Founder of Evergreen urges health leaders in Liverpool to put people in control of their own health and wellbeing


Founder of Evergreen urges health leaders in Liverpool to put people in control of their own health and wellbeing

Monday, May 13, 2019

Founder of Evergreen, a social impact company, Stephen Critchlow, urged health leaders in Liverpool this week to change the landscape of healthcare by empowering people to curate and own their own health record and ultimately improve their own wellness.

Whilst there is currently a national drive to give people access to digital services such as appointment booking and online prescriptions, Critchlow urges that we need to ‘turn healthcare on its head’ by not only enabling people to use services digitally but to change the way health information and health improvement is provided as a society – and to give people ownership of their health records meaning they can own their health and wellbeing.

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Predicting health outcomes with data will help improve wellness for people

Critchlow spoke at the University ofLiverpool to highlight how health data, owned and shared by people, can be used to predict and shape the nation’s health, and help people improve their ‘wellness years’. He demonstrated how this could save the NHS by reducing demand. He believes that the way the healthcare system and government approach health record curation and sharing is flawed and not focused with people and patients in mind first.

“Throughout my career, as a hospital pharmacist and hospital manager, I have seen huge improvements in health when systems have been designed with the person in mind first. I feel if we continue to put organisational needs first, we will continue to see our nation’s health affected by inefficient services and inaccurate and incomplete health information.”

This time it's personal

Evergreen Life is putting people in control of their own health information with their personal health record app, used by over 640,000 people across the nation. People are using the app to keep health information in one record, that is in the palm of their hand so it’s available whenever and wherever they need it. The app can also be used to access GP records and use services such as booking appointments and order repeat prescriptions through their app, making interacting with their GP easier and more convenient for people.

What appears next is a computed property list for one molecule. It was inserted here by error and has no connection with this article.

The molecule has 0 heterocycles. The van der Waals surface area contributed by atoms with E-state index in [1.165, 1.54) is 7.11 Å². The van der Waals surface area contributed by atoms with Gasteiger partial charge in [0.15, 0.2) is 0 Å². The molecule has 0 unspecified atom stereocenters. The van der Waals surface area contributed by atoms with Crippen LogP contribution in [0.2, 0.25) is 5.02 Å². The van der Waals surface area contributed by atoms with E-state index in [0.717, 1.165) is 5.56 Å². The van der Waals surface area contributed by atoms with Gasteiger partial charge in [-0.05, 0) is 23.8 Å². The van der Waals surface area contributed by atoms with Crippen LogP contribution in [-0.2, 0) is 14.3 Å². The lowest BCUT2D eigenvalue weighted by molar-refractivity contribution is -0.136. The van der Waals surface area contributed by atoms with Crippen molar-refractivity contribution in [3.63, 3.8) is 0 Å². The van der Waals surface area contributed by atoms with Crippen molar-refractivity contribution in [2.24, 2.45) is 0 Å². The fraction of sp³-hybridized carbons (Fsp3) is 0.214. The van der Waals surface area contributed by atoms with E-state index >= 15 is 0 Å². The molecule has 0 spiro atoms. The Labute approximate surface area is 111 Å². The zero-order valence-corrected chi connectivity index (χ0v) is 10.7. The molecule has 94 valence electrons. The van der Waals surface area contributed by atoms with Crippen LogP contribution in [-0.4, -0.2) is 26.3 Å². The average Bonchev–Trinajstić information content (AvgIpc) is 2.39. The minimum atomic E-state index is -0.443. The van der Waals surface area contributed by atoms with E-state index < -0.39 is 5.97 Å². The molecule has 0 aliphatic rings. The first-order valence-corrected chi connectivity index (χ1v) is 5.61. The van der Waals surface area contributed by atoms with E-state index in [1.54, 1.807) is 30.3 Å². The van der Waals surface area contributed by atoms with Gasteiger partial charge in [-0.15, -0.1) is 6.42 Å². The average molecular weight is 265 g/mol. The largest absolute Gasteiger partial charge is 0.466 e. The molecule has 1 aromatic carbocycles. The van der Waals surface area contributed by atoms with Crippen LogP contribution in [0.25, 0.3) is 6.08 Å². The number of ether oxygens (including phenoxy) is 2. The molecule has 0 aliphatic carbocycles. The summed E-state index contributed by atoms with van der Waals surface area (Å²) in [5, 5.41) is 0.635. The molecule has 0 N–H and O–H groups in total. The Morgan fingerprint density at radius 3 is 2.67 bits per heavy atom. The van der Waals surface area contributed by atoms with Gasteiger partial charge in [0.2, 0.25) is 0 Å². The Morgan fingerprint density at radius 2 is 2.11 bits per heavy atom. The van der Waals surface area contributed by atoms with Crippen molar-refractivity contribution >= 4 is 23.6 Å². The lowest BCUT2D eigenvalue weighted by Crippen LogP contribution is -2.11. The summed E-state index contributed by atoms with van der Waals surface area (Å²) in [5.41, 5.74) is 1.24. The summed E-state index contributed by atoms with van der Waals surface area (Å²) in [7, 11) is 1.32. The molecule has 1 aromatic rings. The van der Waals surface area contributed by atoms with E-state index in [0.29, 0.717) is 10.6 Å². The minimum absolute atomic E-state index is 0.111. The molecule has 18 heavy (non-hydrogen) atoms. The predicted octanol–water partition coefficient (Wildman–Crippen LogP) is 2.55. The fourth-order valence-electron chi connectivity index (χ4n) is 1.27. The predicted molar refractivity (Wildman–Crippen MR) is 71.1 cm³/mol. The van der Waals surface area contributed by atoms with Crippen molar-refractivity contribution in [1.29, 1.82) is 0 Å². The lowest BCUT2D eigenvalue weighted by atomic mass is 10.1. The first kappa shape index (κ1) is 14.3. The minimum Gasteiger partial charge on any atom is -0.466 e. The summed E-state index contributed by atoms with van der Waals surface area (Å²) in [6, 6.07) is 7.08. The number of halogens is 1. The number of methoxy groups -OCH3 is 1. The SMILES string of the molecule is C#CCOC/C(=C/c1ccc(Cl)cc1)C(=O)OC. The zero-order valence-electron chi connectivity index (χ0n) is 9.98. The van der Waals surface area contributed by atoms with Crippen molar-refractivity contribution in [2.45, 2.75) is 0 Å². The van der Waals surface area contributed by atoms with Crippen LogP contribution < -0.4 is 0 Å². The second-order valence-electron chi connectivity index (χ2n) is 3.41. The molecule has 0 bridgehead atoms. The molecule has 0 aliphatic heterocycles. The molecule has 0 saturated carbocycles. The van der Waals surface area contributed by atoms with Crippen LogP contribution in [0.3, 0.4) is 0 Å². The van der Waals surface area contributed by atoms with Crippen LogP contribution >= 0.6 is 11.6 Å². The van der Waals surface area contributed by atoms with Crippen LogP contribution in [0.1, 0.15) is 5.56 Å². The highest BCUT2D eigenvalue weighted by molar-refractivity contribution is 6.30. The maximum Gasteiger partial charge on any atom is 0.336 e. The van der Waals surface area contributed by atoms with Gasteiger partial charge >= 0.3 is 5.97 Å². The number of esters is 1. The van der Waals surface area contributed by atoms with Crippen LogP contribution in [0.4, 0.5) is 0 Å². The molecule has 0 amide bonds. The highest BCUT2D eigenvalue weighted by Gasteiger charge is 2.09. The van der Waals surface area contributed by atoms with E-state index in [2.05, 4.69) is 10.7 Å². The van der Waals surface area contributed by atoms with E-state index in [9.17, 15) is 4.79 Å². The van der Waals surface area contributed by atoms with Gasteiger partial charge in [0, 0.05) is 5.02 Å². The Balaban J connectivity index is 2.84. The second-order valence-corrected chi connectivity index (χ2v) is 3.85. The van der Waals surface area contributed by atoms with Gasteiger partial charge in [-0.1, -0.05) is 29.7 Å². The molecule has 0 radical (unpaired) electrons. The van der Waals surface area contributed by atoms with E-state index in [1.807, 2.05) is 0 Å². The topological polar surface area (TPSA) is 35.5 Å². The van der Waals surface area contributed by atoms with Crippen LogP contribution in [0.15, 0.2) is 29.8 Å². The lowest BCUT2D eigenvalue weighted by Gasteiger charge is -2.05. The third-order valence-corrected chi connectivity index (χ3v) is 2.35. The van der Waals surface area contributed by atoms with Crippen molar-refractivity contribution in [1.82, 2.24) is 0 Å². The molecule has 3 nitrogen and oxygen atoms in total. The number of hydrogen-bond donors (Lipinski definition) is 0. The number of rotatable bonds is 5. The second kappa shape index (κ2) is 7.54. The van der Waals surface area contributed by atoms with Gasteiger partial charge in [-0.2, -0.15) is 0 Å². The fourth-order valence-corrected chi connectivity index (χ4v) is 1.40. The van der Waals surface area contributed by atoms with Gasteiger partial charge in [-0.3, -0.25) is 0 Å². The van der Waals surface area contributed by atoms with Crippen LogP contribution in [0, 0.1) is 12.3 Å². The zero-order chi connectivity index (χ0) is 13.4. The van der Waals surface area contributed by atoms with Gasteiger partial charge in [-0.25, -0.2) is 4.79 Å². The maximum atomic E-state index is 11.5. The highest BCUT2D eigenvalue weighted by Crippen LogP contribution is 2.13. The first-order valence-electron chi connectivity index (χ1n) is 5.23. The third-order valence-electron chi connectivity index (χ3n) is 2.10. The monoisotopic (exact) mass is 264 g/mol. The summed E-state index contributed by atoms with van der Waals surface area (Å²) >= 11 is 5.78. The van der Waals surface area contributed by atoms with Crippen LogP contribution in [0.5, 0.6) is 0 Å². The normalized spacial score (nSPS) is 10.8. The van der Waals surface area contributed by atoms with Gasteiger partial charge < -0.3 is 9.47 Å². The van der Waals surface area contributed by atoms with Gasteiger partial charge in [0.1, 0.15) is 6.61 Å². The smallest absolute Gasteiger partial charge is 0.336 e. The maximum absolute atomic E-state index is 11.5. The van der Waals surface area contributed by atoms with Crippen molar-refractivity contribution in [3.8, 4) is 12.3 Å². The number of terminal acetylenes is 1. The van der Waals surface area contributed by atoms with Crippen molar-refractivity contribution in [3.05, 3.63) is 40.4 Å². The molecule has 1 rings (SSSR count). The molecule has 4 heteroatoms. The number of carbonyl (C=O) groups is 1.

Critchlow comments “enabling people to access healthcare services such as GP surgeries is key to complete information– by having the patient in mind first, we will make sure we serve the needs of people and their health when it comes to providing services and information.This has been fundamental to developing the personal health record itself –when we developed the personal health record, we worked with real life examples to ensure we prioritised the health information that people needed.”

Put wellness, not sickness, first

The future of health and wellbeing also has to put the person first, Critchlow comments “we’re now moving to a ‘wellbeing first’ approach where we will help users of the app be more informed about how well they are, to encourage and educate them on how to improve their health and wellbeing. What’s more, is that it’s personalised – so there’s no ‘one size fits all’ when it comes to improving your diet, for instance. In the app, we’re already asking our users about aspects of their lives such as food, fitness and happiness, which will ultimately provide them personalised advice and guidance that is tailored to what people want, rather than what the latest government or national drive is.”

Evergreen Life goes beyond helping individuals manage their own health information, it will also help to inform on a national health level - users can opt in to a data donor programme, where an anonymised version of data is analysed to inform future health and wellness trends, and even include genetic information which could help inform research and improve outcomes on a national level.


Critchlow says “When the power of people and data are combined with data owned and curated by people, we can create better health and wellness for everyone. This can save our NHS and deliver better health globally.”